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File ordering change when copied from Windows XP

My question has to do with how files are ordered on the Cruzer Micro USB Flash Drive.
 
I have a PC running Windows XP, a Cruzer Micro 1.0GB Flash Drive, and a Kodak SV811 Digital Picture Frame.
 
I would like to be able to copy photos to the flash drive and dictate the order in which the photos appear.  The manual that comes with the Kodak SV811 Digital Picture Frame says that the pictures are displayed in the order they're stored on the device [i.e., the flash drive].
 
At first I thought all I had to do was to set up a folder tree on my PC desktop.  The tree would contain folders with groupings of photos.  I expected to be able to name folders to dictate the top-level order in which things are displayed.  And within each folder, I expected to be able to name each photo to dictate the order in which the photos are displayed.  Once this was set up, I'd use Windows Explorer to copy the top level folder and its contents from my PC desktop to the flash drive.
 
This scheme did not entirely work.
 
When I viewed the folder tree and the photo files on the PC desktop side by side with those on the flash drive, the ordering was not the same.  The upshot is that the photos were not displayed in the digital picture frame slide show in the order I was trying to achieve.
 
Any ideas would be be appreciated.
 
 
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Re: File ordering change when copied from Windows XP

In case it should matter, my PC has Windows XP Media Center Edition Version 2002 Service Pack 2.
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Re: File ordering change when copied from Windows XP

the file tree used on the device is the same as the PC, Alpha numerically. you should only need to name the files 1.jpg, 2.jpg ect and they should show up in that order. same for the folders. note some digital picture frames do not recognize sub directories.
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Re: File ordering change when copied from Windows XP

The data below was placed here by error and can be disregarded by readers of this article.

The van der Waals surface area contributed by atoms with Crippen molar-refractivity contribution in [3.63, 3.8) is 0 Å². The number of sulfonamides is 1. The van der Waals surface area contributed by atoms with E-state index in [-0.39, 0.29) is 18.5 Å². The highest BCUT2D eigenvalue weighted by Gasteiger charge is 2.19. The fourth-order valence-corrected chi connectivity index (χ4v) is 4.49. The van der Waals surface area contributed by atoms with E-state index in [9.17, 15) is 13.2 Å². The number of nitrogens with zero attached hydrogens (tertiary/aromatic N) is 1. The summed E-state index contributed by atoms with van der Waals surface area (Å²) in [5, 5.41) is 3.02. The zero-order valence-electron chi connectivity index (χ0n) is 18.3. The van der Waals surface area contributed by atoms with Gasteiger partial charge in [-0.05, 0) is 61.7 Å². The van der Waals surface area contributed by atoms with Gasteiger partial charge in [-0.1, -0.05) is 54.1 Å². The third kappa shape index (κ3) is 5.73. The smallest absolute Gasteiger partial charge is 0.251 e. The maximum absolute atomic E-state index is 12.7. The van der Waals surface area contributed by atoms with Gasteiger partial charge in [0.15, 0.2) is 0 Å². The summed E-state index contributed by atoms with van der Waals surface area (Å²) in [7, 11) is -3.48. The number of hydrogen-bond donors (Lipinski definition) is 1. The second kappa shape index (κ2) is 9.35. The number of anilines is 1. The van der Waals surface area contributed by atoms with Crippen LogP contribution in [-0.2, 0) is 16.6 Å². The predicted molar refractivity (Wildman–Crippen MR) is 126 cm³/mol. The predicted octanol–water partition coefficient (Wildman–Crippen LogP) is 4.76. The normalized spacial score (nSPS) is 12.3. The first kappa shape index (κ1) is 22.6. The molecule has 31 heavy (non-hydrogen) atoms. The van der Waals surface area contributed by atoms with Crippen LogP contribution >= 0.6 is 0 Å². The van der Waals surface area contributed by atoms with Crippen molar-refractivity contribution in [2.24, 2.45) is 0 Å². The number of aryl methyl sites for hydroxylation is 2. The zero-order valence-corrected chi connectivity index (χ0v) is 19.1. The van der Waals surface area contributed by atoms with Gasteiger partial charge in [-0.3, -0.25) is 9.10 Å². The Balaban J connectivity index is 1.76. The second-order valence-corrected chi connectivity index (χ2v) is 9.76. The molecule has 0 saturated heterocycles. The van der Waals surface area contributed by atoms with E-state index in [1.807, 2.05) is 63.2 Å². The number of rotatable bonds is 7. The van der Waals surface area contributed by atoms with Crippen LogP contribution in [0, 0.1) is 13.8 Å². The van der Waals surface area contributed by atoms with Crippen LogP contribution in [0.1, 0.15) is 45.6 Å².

And to expand on what drlucky said... makes sure to use a zero before 1-9, like 01.jpg, 02.jpg... and on.  If you do not put a zero before 1 through 9, then 11.jpg will come before 2.jpg.
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Re: File ordering change when copied from Windows XP

Thank you for the replies.  I did some more testing.   Some of what you say panned out.  But I still found strange behavior.
 
Yes, my file names had leading zeros to make the length of the numbers the same.
 
I tried another experiment to corroborate what I was told in the first reply.  I created on my PC desktop a folder containing some sub-folders.  In each sub-folder I copied the same MS Word file (rather than .jpg photo files), renaming the file after each copy was made.  Though I did this in random alphanumerical order, the order shown using Windows Explorer, both on my PC and on the thumb drive, appeared in correct, as expected.  In this test, all the filenames had the same length.
 
On my thumb drive, I still had the folder tree from my earlier test.  The folders contained .jpg photo files.  Using Windows Explorer, I examined the content of each folder and sub-folder.  This, by default, was shown in Filmstrip mode; and the order was not alphanumerical.  So I changed View mode in Windows Explorer to List or Details; this time the file order was correct.  I then switched view mode to Thumbnails and once again to Filmstrip.  To my surprise, the file order was now correct.  All this by simply changing View mode back and forth.  In this test. all the filenames did NOT have the same length.  Files were named along the following line:  001 blah, 002 blah blah blah, 003 blah blah.  That is, the leading three characters were numeric and the trailing part was alphanumeric of differing lengths.  I assumed that for sorting purposes, file names of different lengths are padded to the right with some character (either a space or a null).  So the trailing part of the filenames should have had no impact on the sort order given that the leading part of the filenames was unique for each file.  Any idea why changing View mode would cause the sort order for Filmstrip mode to change?
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Re: File ordering change when copied from Windows XP

... appeared correct ...
 
not
 
... appeared in correct ...
 
Originally I had written
 
... appeared in correct order ...
 
but then removed the word "order" because I had already used it earlier in the sentence.